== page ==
“Oh, life is like that: sometimes, at the height of our revelries, when our joy is at its zenith, when all is most right with the world, the most unthinkable disasters descend upon us.”
Response to Peary’s Review:
Peary’s review is spot on: despite being written just three years after the film’s release, he accurately predicts its cult-potential, noting “there’s no reason this unique film should play only in December” — though of course, that’s exactly when most people watch it, again and again and again, as it plays in marathon mode on television throughout Christmas Eve and Christmas Day. Its cult status is somewhat legendary, with numerous websites devoted to it — including one by road-tripper fans determined to visit every site in the movie, an online merchandise store, and a non-profit foundation dedicated to preserving the neighborhood and houses where the film was shot. Clearly, this film hits a nerve for many — perhaps because of how many potent childhood milestones and concerns it covers: menacing bullies, dangerous dares, strict but loving parents, and a lack of agency over gaining one’s most coveted wish. Billingsley is perfectly cast in the lead role: he’s nerdy but no pushover, and, as the oldest child, capable of showing maturity most of the time (unlike his younger brother). This film is a treat, and I can’t imagine any film fanatic not enjoying it at least once (if not many more times).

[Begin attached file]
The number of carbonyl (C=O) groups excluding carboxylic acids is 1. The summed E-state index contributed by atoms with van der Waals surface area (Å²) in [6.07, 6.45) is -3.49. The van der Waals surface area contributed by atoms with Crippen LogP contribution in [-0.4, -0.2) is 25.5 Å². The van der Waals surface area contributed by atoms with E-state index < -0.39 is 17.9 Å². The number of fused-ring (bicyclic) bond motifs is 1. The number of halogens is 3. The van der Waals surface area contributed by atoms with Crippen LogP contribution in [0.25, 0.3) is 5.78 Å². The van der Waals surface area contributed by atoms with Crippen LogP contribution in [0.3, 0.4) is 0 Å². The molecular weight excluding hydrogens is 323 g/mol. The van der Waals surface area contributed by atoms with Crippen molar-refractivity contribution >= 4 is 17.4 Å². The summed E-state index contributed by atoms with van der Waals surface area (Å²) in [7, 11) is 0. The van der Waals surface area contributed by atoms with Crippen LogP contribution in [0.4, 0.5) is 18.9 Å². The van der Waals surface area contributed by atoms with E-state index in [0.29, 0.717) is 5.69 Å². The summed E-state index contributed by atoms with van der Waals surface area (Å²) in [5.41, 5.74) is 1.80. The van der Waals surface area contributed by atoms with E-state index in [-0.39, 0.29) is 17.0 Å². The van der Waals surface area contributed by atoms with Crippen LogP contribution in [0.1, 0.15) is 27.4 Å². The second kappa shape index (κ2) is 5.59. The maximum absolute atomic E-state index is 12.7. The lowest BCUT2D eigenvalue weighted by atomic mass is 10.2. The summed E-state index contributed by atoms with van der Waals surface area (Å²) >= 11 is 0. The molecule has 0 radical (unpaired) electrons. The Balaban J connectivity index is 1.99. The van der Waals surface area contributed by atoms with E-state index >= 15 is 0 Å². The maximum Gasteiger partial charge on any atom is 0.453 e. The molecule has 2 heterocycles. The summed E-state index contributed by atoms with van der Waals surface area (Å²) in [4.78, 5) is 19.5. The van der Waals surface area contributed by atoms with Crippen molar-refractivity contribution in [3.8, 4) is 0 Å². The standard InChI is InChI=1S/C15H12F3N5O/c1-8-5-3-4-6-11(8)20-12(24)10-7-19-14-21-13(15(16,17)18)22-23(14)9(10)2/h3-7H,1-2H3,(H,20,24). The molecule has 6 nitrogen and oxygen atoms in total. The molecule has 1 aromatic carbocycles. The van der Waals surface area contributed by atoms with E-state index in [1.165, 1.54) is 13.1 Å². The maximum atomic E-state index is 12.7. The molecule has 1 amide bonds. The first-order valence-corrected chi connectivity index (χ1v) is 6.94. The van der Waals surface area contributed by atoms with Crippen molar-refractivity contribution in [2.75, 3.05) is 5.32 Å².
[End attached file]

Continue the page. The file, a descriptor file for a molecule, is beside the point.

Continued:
Note: In 2012, A Christmas Story was selected by the Library of Congress for preservation in the National Film Registry for being “culturally, historically, or aesthetically significant”.
Redeeming Qualities and Moments: